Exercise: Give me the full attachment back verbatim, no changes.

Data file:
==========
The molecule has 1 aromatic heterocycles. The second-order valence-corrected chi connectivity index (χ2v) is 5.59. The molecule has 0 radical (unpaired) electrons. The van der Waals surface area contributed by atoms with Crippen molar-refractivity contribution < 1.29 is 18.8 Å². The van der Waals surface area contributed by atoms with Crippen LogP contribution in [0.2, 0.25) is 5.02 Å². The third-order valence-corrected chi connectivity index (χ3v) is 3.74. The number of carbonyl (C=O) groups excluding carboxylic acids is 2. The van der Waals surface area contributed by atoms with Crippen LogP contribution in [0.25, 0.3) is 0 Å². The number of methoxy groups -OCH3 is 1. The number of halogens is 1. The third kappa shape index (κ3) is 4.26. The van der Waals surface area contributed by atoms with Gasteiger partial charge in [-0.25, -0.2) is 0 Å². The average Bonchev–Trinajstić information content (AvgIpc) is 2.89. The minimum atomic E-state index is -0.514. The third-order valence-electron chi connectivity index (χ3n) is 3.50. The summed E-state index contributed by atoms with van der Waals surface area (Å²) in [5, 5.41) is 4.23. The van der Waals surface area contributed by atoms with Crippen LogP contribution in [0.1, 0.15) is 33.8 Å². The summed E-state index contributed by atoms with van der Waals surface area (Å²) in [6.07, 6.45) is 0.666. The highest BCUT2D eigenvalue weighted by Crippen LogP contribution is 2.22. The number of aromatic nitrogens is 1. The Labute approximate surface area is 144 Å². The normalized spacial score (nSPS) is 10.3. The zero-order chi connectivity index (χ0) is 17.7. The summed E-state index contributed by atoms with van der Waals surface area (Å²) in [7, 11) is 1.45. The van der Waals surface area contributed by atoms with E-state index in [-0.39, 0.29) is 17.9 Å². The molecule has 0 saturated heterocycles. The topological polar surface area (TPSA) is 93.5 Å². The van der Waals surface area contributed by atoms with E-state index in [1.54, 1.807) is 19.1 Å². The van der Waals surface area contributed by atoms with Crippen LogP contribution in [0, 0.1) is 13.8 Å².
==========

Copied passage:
The molecule has 1 aromatic heterocycles. The second-order valence-corrected chi connectivity index (χ2v) is 5.59. The molecule has 0 radical (unpaired) electrons. The van der Waals surface area contributed by atoms with Crippen molar-refractivity contribution < 1.29 is 18.8 Å². The van der Waals surface area contributed by atoms with Crippen LogP contribution in [0.2, 0.25) is 5.02 Å². The third-order valence-corrected chi connectivity index (χ3v) is 3.74. The number of carbonyl (C=O) groups excluding carboxylic acids is 2. The van der Waals surface area contributed by atoms with Crippen LogP contribution in [0.25, 0.3) is 0 Å². The number of methoxy groups -OCH3 is 1. The number of halogens is 1. The third kappa shape index (κ3) is 4.26. The van der Waals surface area contributed by atoms with Gasteiger partial charge in [-0.25, -0.2) is 0 Å². The average Bonchev–Trinajstić information content (AvgIpc) is 2.89. The minimum atomic E-state index is -0.514. The third-order valence-electron chi connectivity index (χ3n) is 3.50. The summed E-state index contributed by atoms with van der Waals surface area (Å²) in [5, 5.41) is 4.23. The van der Waals surface area contributed by atoms with Crippen LogP contribution in [0.1, 0.15) is 33.8 Å². The summed E-state index contributed by atoms with van der Waals surface area (Å²) in [6.07, 6.45) is 0.666. The highest BCUT2D eigenvalue weighted by Crippen LogP contribution is 2.22. The number of aromatic nitrogens is 1. The Labute approximate surface area is 144 Å². The normalized spacial score (nSPS) is 10.3. The zero-order chi connectivity index (χ0) is 17.7. The summed E-state index contributed by atoms with van der Waals surface area (Å²) in [7, 11) is 1.45. The van der Waals surface area contributed by atoms with E-state index in [-0.39, 0.29) is 17.9 Å². The molecule has 0 saturated heterocycles. The topological polar surface area (TPSA) is 93.5 Å². The van der Waals surface area contributed by atoms with E-state index in [1.54, 1.807) is 19.1 Å². The van der Waals surface area contributed by atoms with Crippen LogP contribution in [0, 0.1) is 13.8 Å².